Google Workspace Updates: 3 time-saving tips for reading Google’s blog posts

When reading the Google Workspace Updates blog posts, you should change the order in which you read the sections to ensure you only get details relevant to the edition you use. Follow these steps.

Drawing with two white boxes Workspace Update sequence listed in both (Title, Quick launch summary, Getting started, Rollout pace, Availability, Resources). Left box has a red X above it, and a red line with an arrow pointing from the Title to the Resources. Right box has a green check above it, with a 1 pointing at Title, and a 2 pointing at Availability (near the bottom of the list sequence)

Illustration: Andy Wolber/TechRepublic

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To stay up-to-date on Google Workspace features, you might read every post on the Google Workspace Updates blog. Each post explains a significant change to Workspace apps, as well as the anticipated timeline for the change. The posts also indicate any possible action needed by administrators and/or people who use Workspace apps.

Not every Google Workspace Updates post is relevant to every Workspace user–sometimes, an update only applies to a specific set of Workspace customers. For example, a new admin setting for a Google Meet recording feature was launched in March 2021, and it’s available only to Google Workspace for Education Plus editions.

I encourage every Google Workspace administrator and user to subscribe to the Workspace Updates blog (either by email or RSS). I also strongly recommend that you not read every post from top to bottom. Instead, follow the sequence below to avoid spending time reading about features that don’t apply to your edition or usage patterns.

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1. Read the title

The title of each post (1 in Figure A) summarizes the Workspace change and often mentions the app(s) affected. The update, “Sign in to RSVP via hyperlinks in Google Calendar email invitation,” clearly relates to a Google Calendar app enhancement. When an app isn’t specifically named, you often can infer the affected app from the title. For example, “Add files owned by suspended accounts to shared drives” suggests a change to how Google Drive works.

When the post title references an app you, or people in your organization don’t use, you can stop reading.

Figure A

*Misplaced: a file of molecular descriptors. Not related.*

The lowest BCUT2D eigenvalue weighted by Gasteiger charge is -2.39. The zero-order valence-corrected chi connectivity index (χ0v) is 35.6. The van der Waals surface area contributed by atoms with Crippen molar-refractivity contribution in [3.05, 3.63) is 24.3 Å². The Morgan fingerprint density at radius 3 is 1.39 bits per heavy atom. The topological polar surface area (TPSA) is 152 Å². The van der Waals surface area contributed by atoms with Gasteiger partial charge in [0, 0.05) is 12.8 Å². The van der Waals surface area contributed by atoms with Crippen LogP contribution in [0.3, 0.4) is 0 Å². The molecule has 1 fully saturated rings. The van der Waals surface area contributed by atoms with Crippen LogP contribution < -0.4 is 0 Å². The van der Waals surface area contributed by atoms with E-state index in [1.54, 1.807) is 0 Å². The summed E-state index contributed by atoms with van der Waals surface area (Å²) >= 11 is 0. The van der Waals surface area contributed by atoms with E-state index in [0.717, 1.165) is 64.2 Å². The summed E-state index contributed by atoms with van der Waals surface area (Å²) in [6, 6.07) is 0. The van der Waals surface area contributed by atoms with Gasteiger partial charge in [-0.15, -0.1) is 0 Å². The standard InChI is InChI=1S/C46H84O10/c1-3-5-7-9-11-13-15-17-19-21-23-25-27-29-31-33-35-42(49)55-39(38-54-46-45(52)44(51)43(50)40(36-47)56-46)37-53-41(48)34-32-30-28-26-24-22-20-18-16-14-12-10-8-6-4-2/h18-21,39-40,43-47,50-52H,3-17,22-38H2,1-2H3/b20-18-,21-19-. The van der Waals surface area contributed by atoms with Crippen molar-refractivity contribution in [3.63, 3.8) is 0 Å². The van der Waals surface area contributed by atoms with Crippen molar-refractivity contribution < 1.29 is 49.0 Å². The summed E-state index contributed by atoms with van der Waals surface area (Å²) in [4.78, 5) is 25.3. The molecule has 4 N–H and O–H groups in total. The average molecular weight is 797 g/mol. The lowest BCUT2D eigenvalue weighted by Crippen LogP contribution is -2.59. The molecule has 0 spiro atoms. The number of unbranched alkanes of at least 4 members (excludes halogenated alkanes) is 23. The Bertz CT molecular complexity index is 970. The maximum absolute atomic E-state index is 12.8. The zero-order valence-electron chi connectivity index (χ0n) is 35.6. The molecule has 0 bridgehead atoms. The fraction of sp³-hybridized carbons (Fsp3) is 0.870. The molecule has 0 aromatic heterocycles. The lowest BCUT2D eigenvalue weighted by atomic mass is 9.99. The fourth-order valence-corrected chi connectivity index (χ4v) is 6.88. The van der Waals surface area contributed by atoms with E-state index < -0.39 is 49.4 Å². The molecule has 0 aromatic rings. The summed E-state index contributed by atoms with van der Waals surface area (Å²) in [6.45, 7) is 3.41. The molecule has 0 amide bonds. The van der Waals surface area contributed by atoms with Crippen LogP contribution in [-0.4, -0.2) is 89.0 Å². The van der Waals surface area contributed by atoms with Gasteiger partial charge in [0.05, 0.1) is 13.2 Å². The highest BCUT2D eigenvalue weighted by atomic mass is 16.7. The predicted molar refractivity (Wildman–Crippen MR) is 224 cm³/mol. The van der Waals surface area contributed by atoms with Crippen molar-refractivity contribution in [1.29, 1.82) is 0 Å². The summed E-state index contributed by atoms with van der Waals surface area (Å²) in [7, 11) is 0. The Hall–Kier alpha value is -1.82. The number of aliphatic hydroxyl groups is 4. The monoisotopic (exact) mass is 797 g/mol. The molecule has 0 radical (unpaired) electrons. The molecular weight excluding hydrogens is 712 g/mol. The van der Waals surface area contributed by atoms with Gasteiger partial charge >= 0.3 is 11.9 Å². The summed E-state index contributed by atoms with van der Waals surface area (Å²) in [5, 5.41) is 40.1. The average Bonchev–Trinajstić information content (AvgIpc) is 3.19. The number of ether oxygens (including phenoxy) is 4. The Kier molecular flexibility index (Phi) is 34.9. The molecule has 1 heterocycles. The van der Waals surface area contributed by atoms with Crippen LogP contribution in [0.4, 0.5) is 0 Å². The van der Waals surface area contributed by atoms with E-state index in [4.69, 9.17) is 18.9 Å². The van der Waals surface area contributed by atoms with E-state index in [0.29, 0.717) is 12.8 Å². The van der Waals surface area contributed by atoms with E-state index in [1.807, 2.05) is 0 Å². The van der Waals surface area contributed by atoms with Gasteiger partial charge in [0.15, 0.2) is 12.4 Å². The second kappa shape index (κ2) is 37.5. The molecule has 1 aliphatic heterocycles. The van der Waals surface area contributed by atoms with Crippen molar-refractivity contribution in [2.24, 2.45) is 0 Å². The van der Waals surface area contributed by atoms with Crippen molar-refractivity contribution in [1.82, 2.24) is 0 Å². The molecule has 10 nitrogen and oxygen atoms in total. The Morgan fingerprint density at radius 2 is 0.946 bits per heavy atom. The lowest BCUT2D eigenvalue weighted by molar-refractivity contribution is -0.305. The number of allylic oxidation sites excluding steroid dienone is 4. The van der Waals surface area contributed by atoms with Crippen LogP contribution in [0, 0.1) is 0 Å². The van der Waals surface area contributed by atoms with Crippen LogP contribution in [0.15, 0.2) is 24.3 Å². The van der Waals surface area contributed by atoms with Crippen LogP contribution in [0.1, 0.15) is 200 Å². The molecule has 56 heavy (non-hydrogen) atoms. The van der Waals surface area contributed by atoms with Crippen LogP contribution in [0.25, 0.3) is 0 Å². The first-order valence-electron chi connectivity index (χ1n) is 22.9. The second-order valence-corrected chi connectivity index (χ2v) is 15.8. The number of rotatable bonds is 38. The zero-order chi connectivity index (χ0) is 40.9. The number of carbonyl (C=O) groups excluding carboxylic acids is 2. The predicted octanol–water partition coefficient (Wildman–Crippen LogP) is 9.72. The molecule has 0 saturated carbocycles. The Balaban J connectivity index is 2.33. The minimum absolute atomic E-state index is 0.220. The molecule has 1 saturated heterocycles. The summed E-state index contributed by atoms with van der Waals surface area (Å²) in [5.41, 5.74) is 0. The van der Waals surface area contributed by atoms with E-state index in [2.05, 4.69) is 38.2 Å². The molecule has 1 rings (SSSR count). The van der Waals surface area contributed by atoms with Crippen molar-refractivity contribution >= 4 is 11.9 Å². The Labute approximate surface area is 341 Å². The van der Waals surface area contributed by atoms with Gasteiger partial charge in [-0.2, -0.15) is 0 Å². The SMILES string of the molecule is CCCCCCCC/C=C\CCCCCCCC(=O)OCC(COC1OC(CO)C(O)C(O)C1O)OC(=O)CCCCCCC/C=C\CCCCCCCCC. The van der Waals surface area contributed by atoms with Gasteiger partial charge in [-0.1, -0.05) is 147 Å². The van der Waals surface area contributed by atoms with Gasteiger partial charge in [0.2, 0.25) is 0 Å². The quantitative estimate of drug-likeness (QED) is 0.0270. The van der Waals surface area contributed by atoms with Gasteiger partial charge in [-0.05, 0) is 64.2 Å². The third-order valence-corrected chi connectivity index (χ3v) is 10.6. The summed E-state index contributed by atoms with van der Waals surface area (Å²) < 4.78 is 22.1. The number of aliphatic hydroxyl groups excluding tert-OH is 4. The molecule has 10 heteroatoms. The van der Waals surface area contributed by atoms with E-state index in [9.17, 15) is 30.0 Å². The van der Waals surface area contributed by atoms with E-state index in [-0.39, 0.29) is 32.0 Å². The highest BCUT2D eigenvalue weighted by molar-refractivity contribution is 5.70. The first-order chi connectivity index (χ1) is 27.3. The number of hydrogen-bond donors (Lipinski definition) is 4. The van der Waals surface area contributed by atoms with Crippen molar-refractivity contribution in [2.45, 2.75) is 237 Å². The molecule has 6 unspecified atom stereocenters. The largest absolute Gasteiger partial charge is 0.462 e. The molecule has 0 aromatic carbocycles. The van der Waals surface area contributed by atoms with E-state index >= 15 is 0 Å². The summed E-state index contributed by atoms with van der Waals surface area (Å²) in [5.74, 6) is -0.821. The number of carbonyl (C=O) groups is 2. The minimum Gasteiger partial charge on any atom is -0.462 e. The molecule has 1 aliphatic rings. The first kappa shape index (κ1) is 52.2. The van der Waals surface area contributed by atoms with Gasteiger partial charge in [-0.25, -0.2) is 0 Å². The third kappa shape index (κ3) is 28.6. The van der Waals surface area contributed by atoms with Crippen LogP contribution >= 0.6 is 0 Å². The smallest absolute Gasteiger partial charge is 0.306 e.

Screenshot of Update with red line and arrow pointing to blog post title (1), and red line and arrow pointing to Availability section (2), near the bottom of the post and page.

Read each Workspace Update post title (1) first. If the title of the update seems relevant to you and your organization, skip to Availability (2) to learn whether the feature is available for your Workspace edition.

Image: Google Workspace Updates blog

2. Read the Availability section

After you’ve determined from the title that the post might be relevant, skip the details and read the Availability section (2 in Figure A). The Availability section lets you know whether the change applies to your edition of Google Workspace. Often, it doesn’t. When it doesn’t, you may safely stop reading the post.

As an example, a glance through five recent Workspace update posts shows the following availability information:

  • Post 1: Only available to Education Plus 
  • Post 2: Not available to Business Starter, Education Fundamentals and Basic editions
  • Post 3: Paid add-on available to all editions
  • Post 4: All editions
  • Post 5: Not available to Business Starter and Basic editions

If you use the Business Starter edition, for example, only two of the five posts would have been relevant to you. No need to read the three other posts, unless you’re considering upgrading to a different edition.

Note: Check with your Workspace administrator to learn which Workspace edition you use. An administrator can verify which type of Workspace license has been assigned to your account either at the admin console billing page or user accounts page.

3. Read the details 

Finally, read the body of the post (everything else in Figure A). Workspace update content often includes:

  • Quick launch summary, which explains the changes
  • What’s changing
  • Who’s impacted
  • Why you’d use it
  • Getting started section, which indicates if any administrator or user action is required or recommended
  • Rollout pace, for timing details
  • Resources, where Google places links to relevant help pages or other explanatory blog posts

The above sequence–title, availability, body–lets you stop reading either when the title indicates a change to an app you don’t use or when the change isn’t available to your edition of Google Workspace. It seems a simple thing, but as Google continues to segment Workspace offerings, more features are added to specific Workspace editions.

If you have specific strategies to efficiently stay up-to-date on Workspace changes, let me know your tips, either in the comments below or on Twitter (@awolber).

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